Law Society president Michael Hwang had recommended, among other things, that limits be set on the length of any continuous period of interrogation of a witness and provision made for reasonable rest periods and meal breaks. Parliament met last year to review changes to the Criminal Procedures Code, but somehow the law makers chose to simply ignore and play dumb on this. The subject is brought up again in the latest issue of the Law Gazette.
Without going into specifics, Hwang cited a recent example where a client was inteviewed by a government agency for 36 hours with "virtually no break and certainly no extended period of rest". "We can argue about the rights and wrongs of many things in the CPC, but it seems hard to argue against the introduction of some ground rules in controlling the manner in which people are detained for questioning," said Hwang. Agreeing, Association of Criminal Lawyers president Subhas Anandan said Hwang's idea was "all the more needed" as there was nothing written about access to counsel in the CPC to ensure detainees are not treated unreasonably . If ever Obama wants to relocate Abu Ghraib, he doesn't have to look very far.
Early access to counsel does not take place in all cases in Singapore, unlike in England and Australia, and that's the ugly truth. "If you want to win the confidence of the public, why take statements that implicate the accused at 3 am or 4 am? I'm told it happens in 10 percent of the cases but it should be zero percent, " said Anandan, practicing criminal lawyer and author of the best selling "The Best I Could", a memoir of Anandan’s life and features 15 of his best known criminal cases. He has personal knowledge of the flawed system, having been framed by a crooked cop, and spent time behind bars while waiting for justice to be served. The rub was when his brother, then working for Goh Keng Swee and appealing to same for help, was told by Goh he knew Anandan was innocent, and deigned to render assistance.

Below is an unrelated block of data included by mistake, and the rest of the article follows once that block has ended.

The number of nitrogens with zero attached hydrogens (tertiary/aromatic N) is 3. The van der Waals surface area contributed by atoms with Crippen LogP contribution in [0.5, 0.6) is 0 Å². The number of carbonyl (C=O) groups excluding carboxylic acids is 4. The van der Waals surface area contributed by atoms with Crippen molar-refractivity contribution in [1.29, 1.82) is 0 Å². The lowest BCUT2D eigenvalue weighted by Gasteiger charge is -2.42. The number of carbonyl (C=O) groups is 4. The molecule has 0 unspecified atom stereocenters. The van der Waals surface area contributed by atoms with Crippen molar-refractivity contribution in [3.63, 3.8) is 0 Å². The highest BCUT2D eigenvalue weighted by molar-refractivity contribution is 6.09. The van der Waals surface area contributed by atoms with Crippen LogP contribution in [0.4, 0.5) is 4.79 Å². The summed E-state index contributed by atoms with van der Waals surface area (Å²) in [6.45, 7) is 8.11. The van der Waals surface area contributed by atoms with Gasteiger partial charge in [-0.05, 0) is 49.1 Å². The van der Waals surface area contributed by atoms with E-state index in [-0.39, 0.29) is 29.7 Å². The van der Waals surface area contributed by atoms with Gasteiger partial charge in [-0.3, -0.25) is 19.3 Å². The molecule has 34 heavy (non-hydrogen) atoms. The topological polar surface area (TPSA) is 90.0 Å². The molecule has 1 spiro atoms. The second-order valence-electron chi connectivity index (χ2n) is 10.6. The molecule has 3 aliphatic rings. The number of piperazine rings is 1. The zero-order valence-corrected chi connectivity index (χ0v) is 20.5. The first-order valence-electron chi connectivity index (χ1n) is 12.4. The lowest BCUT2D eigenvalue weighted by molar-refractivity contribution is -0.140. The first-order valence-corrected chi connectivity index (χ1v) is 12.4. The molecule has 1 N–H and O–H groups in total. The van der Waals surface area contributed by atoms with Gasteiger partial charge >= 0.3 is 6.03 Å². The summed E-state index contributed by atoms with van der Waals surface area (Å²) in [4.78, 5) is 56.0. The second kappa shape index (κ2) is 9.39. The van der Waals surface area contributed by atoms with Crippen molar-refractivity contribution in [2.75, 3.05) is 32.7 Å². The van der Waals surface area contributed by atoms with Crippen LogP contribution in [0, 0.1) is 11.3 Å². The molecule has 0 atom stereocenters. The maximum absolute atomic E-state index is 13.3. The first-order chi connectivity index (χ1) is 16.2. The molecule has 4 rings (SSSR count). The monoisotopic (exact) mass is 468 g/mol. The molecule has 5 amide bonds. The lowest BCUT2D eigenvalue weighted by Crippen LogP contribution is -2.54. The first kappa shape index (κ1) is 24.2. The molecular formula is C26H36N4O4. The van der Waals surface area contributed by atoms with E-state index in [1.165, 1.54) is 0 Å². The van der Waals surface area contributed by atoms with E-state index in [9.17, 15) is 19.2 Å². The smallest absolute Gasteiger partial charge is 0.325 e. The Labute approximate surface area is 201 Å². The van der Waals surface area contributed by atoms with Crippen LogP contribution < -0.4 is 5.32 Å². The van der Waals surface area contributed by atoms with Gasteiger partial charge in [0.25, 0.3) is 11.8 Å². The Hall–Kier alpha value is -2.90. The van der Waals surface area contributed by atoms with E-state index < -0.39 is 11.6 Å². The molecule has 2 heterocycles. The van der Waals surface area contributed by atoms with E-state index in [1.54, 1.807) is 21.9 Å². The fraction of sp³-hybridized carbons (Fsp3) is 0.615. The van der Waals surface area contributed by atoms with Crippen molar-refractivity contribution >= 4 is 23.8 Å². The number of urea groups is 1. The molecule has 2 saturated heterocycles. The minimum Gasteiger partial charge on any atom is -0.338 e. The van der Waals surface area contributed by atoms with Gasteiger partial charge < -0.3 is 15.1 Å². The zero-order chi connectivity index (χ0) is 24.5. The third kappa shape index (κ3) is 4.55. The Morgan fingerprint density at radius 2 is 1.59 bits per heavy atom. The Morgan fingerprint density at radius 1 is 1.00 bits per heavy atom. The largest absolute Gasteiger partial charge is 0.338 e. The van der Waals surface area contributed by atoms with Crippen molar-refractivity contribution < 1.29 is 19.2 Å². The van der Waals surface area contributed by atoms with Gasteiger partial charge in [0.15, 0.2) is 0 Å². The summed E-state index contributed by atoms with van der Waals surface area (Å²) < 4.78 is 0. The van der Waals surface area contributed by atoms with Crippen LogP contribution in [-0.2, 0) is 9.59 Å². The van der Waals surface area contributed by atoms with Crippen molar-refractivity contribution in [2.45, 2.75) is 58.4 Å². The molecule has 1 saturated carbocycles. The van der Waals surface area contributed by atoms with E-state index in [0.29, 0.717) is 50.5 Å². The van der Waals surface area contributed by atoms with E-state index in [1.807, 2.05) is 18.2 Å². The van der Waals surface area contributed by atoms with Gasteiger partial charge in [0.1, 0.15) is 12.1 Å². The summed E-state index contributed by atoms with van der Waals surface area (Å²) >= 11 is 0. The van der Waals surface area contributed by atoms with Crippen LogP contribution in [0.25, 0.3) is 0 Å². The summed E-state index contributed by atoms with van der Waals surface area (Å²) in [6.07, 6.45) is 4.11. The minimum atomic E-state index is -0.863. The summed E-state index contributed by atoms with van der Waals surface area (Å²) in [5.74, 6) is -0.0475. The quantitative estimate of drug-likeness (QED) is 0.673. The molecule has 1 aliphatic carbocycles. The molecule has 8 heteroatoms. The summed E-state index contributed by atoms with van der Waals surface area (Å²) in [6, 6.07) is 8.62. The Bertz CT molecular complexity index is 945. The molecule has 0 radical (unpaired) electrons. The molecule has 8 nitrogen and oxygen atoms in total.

National University of Singapore law lecturer Michael Hor thinks there must be some ground rules that the police use, not as detailed as the codes of practice found elsewhere, and definitely not made available to the public. After all, aren't they are supposed to be trained to respect the law and protect the citizens? Hor says, "The crux of the matter is to strike an appropriate balance between increasing transparency and accountability, and the need to be careful not to put in place rules which might hamper and obstruct urgent legitimate police action." In other words, don't make it too difficult for them, for these are the same guys who can't keep a terrorist locked up securely. Unlike their lesser paid Malaysian counterparts.
Gongli might take up citizenship here, but OJ Simpson would be dumb to do so.